Backing McInnis

At last, we move on down the path to the Fall mid-term elections. More than a few Moore County Republicans surely harbor lingering resentment about the lengths to which the state GOP establishment sunk to sink a primary challenge by Whispering Pines Mayor Michelle Lexo against incumbent Tom McInnis in NC-25 (although McInnis was no incumbent in Moore due to haphazard redistricting).

But in conceding defeat last week, Lexo took the high ground and graciously thanked her supporters. Republicans must now rally, reunite and take the high ground in embracing McInnis. Maintaining a GOP supermajority in Raleigh is priority one.

Although McInnis is facing a first-time candidate in Helen Probst-Mills, she is widely known in the community and not long ago hosted a fundraiser attended by Gov. Roy Cooper in her Pinehurst home. And that’s not all.

In its analysis of “races to watch” in 2018, the non-profit public policy web site RealFactsNC.com, makes the chilling observation that “the voters who sent (McInnis) to the General Assembly are gone (our emphasis) from his redrawn district.” Furthermore, fewer than half of NC-25 voters “have seen McInnis on their ballot before.”

Given that Moore County accounts for just under half of all voters in the district, this ostensibly means that Probst-Mills can legitimately make the same argument voiced by Lexo: I live in Moore; McInnis does not. (He counters by saying, legitimately, that he has owned property and paid taxes in Moore for 40+ years, and does, in fact, own a Pinehurst home).

The bottom line is that getting out the vote for McInnis is absolutely vital, and we must now leverage his backing from NC GOP heavyweights. Probst-Mills has fundraising chops, too, due to her status as a member of the Sandhills Community College Board of Trustees (and her alliance with far-left SCC President John Dempsey), and ties to Cooper’s inner circle.

But she embraces several positions that will encounter fervent resistance in Moore County. Probst-Mills echoes the baloney from the left that North Carolina teachers are underpaid and that our schools are neglected. (Some are and yet school boards are not held to account). She favors further expansion of Medicaid, fueling the entitlement engine Democrats always seek to expand. And her campaign web site makes the unsubstantiated — if not false — claim that “people’s ability to vote is being curtailed” in our state. What a whopper!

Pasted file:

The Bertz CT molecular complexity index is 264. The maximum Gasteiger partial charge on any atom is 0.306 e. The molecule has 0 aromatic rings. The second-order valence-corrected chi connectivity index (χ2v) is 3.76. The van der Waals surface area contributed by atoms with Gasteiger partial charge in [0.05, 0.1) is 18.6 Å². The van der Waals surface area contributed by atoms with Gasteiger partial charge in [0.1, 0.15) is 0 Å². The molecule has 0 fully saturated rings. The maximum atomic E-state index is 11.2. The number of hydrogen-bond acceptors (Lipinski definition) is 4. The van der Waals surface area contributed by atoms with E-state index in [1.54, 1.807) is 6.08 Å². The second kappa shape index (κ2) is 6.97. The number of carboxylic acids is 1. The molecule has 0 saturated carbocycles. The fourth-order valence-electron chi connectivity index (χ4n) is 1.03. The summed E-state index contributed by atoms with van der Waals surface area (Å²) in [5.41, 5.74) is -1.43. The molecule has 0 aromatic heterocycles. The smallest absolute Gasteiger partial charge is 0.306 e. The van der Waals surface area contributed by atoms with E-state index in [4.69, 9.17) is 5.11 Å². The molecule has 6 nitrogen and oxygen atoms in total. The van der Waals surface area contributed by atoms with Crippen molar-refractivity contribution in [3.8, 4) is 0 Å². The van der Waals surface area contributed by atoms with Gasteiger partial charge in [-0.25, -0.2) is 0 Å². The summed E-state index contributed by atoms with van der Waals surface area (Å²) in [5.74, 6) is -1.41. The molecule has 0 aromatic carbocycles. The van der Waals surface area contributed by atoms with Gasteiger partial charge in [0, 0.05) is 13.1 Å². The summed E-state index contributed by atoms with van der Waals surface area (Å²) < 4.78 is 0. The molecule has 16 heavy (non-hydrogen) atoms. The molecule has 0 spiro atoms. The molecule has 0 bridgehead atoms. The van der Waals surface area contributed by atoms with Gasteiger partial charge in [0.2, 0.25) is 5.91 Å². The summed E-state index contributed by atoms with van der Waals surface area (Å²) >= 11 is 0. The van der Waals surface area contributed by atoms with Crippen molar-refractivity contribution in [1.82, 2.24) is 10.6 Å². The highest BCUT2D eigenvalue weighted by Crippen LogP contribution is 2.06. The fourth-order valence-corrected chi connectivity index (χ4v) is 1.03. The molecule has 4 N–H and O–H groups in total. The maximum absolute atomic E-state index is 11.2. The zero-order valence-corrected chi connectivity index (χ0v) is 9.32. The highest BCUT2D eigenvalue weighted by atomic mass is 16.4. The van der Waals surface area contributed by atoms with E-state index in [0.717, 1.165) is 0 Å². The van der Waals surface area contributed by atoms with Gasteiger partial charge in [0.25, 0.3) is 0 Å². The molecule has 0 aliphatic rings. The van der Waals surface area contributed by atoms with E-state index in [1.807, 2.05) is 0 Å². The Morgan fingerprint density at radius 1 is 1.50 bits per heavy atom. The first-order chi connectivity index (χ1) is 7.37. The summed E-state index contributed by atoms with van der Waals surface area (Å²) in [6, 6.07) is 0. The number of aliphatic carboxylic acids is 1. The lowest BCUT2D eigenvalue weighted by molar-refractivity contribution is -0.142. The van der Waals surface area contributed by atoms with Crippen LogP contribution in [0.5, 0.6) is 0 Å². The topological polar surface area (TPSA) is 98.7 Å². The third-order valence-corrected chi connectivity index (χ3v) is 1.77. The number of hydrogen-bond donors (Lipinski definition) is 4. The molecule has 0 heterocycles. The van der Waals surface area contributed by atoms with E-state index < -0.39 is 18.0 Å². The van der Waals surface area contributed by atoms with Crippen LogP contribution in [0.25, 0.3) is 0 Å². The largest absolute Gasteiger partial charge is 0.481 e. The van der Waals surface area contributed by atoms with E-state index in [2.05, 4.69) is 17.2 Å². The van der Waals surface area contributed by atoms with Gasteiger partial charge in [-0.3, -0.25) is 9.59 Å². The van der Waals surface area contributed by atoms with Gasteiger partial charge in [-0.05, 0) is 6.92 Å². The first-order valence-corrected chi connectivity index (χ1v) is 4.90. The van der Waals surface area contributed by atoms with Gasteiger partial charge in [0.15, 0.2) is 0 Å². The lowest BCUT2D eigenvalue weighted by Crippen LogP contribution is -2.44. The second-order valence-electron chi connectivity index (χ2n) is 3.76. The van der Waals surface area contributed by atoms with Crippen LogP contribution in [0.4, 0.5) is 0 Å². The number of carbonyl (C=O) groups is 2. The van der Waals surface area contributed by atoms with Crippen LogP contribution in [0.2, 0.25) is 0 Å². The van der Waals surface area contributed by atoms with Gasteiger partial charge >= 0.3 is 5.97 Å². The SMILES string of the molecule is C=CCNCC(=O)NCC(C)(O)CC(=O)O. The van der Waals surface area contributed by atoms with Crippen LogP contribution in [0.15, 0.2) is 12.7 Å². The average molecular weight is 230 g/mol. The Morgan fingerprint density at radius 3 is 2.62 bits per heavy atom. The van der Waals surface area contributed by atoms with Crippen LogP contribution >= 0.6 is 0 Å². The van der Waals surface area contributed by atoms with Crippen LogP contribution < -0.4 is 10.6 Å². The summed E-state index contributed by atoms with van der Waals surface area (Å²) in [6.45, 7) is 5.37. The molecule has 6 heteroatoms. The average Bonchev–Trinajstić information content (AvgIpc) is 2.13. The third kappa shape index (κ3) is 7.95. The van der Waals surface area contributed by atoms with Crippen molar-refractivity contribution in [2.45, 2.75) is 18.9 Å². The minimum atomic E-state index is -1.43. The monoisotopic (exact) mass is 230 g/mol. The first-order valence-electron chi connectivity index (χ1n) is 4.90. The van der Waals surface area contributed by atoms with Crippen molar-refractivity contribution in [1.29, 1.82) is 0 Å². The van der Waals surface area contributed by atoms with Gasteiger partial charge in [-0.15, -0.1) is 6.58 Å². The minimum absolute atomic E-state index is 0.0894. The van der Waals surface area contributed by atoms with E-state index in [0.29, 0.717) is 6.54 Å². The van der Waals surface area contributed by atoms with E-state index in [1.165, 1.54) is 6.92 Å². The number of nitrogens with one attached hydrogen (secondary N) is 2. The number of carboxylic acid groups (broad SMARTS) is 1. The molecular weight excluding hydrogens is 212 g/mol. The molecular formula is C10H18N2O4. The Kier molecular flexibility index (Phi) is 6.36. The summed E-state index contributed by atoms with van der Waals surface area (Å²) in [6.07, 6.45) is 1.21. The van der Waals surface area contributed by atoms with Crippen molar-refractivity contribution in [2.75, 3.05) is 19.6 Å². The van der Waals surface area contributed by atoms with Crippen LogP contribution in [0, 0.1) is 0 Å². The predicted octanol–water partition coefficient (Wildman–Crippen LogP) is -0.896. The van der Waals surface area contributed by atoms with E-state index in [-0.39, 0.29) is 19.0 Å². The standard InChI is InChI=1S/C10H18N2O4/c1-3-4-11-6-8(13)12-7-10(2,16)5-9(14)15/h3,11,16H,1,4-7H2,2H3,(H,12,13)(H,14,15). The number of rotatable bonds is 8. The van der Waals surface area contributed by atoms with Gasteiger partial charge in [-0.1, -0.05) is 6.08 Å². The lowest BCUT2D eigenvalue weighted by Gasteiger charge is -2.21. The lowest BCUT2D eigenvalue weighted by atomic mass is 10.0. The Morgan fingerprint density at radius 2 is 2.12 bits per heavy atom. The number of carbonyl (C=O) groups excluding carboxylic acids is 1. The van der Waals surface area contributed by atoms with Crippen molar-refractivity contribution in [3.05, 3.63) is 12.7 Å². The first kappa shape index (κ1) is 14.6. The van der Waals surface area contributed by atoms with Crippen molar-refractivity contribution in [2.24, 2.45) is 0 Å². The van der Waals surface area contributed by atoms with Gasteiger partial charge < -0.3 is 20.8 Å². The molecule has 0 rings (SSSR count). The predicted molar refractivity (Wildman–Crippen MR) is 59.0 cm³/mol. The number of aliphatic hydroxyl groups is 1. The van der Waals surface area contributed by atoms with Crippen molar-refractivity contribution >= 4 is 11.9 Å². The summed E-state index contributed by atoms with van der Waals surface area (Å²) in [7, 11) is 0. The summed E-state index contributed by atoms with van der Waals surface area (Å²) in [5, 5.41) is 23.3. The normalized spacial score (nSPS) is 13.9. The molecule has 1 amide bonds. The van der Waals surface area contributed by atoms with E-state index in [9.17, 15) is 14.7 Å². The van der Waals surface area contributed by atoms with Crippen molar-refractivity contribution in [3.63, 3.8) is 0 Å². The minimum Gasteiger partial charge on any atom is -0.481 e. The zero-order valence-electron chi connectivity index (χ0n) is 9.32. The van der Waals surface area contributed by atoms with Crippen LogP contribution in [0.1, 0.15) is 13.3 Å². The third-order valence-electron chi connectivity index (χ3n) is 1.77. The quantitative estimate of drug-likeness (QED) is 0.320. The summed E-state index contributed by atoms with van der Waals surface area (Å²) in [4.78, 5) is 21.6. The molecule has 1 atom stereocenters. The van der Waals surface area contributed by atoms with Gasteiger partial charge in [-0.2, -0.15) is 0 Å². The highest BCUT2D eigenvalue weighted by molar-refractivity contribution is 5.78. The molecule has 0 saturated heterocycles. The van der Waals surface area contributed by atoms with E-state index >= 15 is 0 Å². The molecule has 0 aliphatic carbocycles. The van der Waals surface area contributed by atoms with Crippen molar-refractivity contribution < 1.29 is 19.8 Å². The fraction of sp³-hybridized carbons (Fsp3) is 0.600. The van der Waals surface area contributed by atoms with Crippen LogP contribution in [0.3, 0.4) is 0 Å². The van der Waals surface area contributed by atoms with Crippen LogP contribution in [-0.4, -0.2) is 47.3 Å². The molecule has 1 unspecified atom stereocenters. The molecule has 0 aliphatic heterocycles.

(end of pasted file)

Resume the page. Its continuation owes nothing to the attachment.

Sen. McInnis holds a significant advantage that can be a double-edged sword for politicians. He has a voting record in the NC General Assembly. Opponents can use this as fodder. Unless, of course, a majority of Moore Republicans support McInnis’s positions on jobs and the economy, education and vocational options, and Second Amendment preservation.

These issues, if communicated effectively, will re-elect our Republican Senator. Get to know the issues and get to work!

 

 

 

 

 

Fed heat on Cooper

One day after North Carolina Democrat party lawyers deposed NC GOP executive director Dallas Woodhouse to engage in what Woodhouse dismissed as “a fishing expedition”, Republicans cast a line of their own but with a much larger hook and serious implications for Gov. Roy Cooper.

Woodhouse was forced to answer questions in response to Democrats’ demands to know what role he played in the his party’s cancellation of this year’s judicial primaries. The deposition is tied to a Democrat party lawsuit against GOP leaders Tim Moore and Phil Berger, attempting to overturn the elimination of those primaries last year.

While the lawsuit is little more than a sideshow — non-judicial county primaries are May 8; the case isn’t set for trial until June, leaving no time to wedge in another primary for judges — the NC GOP on April 24 issued a request for something with a bit more teeth, a federal investigation of Cooper and his role in the Governor’s office taking control of a $58 million pipeline fund.

The NC GOP is citing the Hobbs Act of 1949 in its submission to U.S. Attorney General Jeff Sessions and Raleigh-based Robert J. Higdon Jr., the U.S. Attorney for the Eastern District of North Carolina.

The Hobbs Act prevents wrongful property extortion by public officials whether they personally benefit financially or not. Eight governors have been convicted of public corruption through the Hobbs Act since becoming law 69 years ago.

Read the request for implementation of the Hobbs Act in the Cooper matter here.

A joint statement was issued by NC GOP Chairman Robin Hayes and Woodhouse:

“The conduct of Governor Cooper regarding the $58 million pipeline fund, designed to be under his sole control, appears to be the worst example of pay-to-play politics, intended to benefit him personally and/or politically. A serious look by federal investigators is warranted.”